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Open Access Research

The effect of a motivational intervention on weight loss is moderated by level of baseline controlled motivation

Kelly H Webber1*, Jeanne M Gabriele2, Deborah F Tate3 and Mark B Dignan4

Author Affiliations

1 Department of Nutrition and Food Science, University of Kentucky, Lexington, KY, USA

2 Department of Psychology and Mental Health, G.V. (Sonny) Montgomery VA Medical Center, Jackson, MS, USA

3 Department of Nutrition and Department of Health Behavior and Health Education, The University of North Carolina at Chapel Hill, Chapel Hill, NC, USA

4 Prevention Research Center, University of Kentucky, Lexington, KY, USA

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International Journal of Behavioral Nutrition and Physical Activity 2010, 7:4  doi:10.1186/1479-5868-7-4

Published: 22 January 2010

Abstract

Background

Clinic-based behavioral weight loss programs are effective in producing significant weight loss. A one-size-fits-all approach is often taken with these programs. It may be beneficial to tailor programs based on participants' baseline characteristics. Type and level of motivation may be an important factor to consider. Previous research has found that, in general, higher levels of controlled motivation are detrimental to behavior change while higher levels of autonomous motivation improve the likelihood of behavior modification.

Methods

This study assessed the outcomes of two internet behavioral weight loss interventions and assessed the effect of baseline motivation levels on program success. Eighty females (M (SD) age 48.7 (10.6) years; BMI 32.0 (3.7) kg/m2; 91% Caucasian) were randomized to one of two groups, a standard group or a motivation-enhanced group. Both received a 16-week internet behavioral weight loss program and attended an initial and a four-week group session. Weight and motivation were measured at baseline, four and 16 weeks. Hierarchical regression analysis was conducted to test for moderation.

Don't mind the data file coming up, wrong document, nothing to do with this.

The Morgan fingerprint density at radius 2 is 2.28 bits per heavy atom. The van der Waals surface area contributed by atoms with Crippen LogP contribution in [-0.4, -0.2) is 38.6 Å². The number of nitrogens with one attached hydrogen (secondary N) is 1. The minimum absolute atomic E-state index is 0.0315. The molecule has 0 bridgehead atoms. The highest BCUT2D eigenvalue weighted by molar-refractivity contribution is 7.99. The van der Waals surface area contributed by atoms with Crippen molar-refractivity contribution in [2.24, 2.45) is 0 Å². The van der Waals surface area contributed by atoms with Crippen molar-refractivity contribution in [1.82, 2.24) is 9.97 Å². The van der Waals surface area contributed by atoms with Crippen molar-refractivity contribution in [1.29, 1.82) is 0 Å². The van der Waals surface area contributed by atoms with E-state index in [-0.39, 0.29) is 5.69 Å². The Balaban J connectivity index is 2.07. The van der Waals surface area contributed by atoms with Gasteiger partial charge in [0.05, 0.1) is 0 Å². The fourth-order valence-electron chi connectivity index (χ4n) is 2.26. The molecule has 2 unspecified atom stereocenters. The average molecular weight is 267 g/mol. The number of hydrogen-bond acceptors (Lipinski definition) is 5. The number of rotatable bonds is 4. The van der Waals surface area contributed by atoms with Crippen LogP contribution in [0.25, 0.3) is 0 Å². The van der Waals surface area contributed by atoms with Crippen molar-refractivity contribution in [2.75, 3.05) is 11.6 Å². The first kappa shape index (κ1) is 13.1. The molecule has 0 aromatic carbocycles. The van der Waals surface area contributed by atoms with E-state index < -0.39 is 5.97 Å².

Results

There was significant weight loss at 16-weeks in both groups (p < 0.001); however there were no between group differences (p = 0.57) (standard group 3.4 (3.6) kg; motivation-enhanced group 3.9 (3.4) kg).

Further analysis was conducted to examine predictors of weight loss. Baseline controlled motivation level was negatively correlated with weight loss in the entire sample (r = -0.30; p = 0.01). Statistical analysis revealed an interaction between study group assignment and baseline level of controlled motivation. Weight loss was not predicted by baseline level of controlled motivation in the motivation-enhanced group, but was significantly predicted by controlled motivation in the standard group. Baseline autonomous motivation did not predict weight change in either group.

Conclusions

This research found that, in participants with high levels of baseline controlled motivation for weight loss, an intervention designed to enhance motivation for weight loss produced significantly greater weight loss than a standard behavioral weight loss intervention.